Comptroller General David Walker says if government was a corporation, investors would be talking about the need for a "major shake-up."
For the 11th straight year, the federal government failed its financial audit, GAO announced Monday, in a widely anticipated finding that Comptroller General David Walker used to underscore the government's troubled fiscal health.
"If the federal government was a private corporation and the same report came out this morning, our stock would be dropping and there would be talk about whether the company's management and directors needed a major shake-up" Walker said this afternoon in a speech at the National Press Club.
Just before his address, GAO issued a statement saying it could not express an opinion on the government's fiscal 2007 consolidated financial statements, mostly due to the Defense Department's financial management problems. In an announcement this morning, the agency also pointed to the government's failure to account for intergovernmental activity and balances between agencies and federal agencies' "ineffective process for preparing consolidated financial statements."
But Walker pointed to some positives. For the first time, his agency gave an unqualified opinion on the government's "Statement of Social Insurance," which deals with the most expensive programs, such as Social Security, Medicare, railroad retirement and black lung healthcare. Walker used his speech to reiterate the themes of his "Fiscal Wake-Up Tour," through which he has warned that rising healthcare costs and baby boomer retirements will cause an unmanageable increase in debt burdens.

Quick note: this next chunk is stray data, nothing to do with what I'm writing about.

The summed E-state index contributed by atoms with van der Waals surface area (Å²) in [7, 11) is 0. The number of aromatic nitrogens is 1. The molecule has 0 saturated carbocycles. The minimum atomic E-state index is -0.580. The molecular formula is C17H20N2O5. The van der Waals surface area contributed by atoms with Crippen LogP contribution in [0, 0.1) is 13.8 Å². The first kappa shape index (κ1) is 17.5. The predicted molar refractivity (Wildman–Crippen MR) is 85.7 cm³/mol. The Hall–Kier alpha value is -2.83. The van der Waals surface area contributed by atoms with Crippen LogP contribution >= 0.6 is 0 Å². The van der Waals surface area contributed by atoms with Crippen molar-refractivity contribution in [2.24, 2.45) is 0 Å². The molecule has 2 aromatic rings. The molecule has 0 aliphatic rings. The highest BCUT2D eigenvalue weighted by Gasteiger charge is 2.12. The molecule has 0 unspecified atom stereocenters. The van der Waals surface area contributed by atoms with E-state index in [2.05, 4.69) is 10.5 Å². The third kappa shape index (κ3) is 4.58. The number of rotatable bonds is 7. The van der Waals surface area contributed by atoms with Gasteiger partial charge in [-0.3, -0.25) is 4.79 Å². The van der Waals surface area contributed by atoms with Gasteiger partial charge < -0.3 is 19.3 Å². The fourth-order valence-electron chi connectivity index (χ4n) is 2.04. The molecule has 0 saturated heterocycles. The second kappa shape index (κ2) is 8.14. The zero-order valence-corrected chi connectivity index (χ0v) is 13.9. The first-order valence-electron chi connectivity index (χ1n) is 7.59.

The federal government's total liabilities and unfunded commitments for future payments related to Social Security and Medicare are now estimated at $53 trillion, in current dollar terms, up from $20 trillion in 2000, Walker said.
Medicare accounts for $34 trillion of the gap, according to GAO. Baby boomers, some of whom will start to draw early retirement benefits in a few weeks, "will bring a tsunami of spending" as they retire, Walker said.
With Bush administration officials looking on, Walker took particular aim at the White House's prescription drug benefit program and the way the administration sold the plan. Medicare is worth about $8 trillion of the gap created by Medicare, according to GAO.
"Incredibly, this number was not disclosed or discussed until after Congress had voted on the bill and the president had signed it into law," Walker noted. "In many ways, the 2003 Medicare prescription drug episode represents government truth and transparency at its worst," he added.
Walker also used the speech to criticize the spending habits of "too many Americans," the lack of serious policy debate in the media and "the widespread myopia, tunnel vision and self-centeredness in Washington."
But he noted the fiscal wake-up tour has generated positive media reaction. A commercial documentary based on Walker's message is set for general release next spring and was accepted for the 2008 Sundance Film Festival, Walker said.
"I am not planning to quit my day job for a Hollywood career," he joked.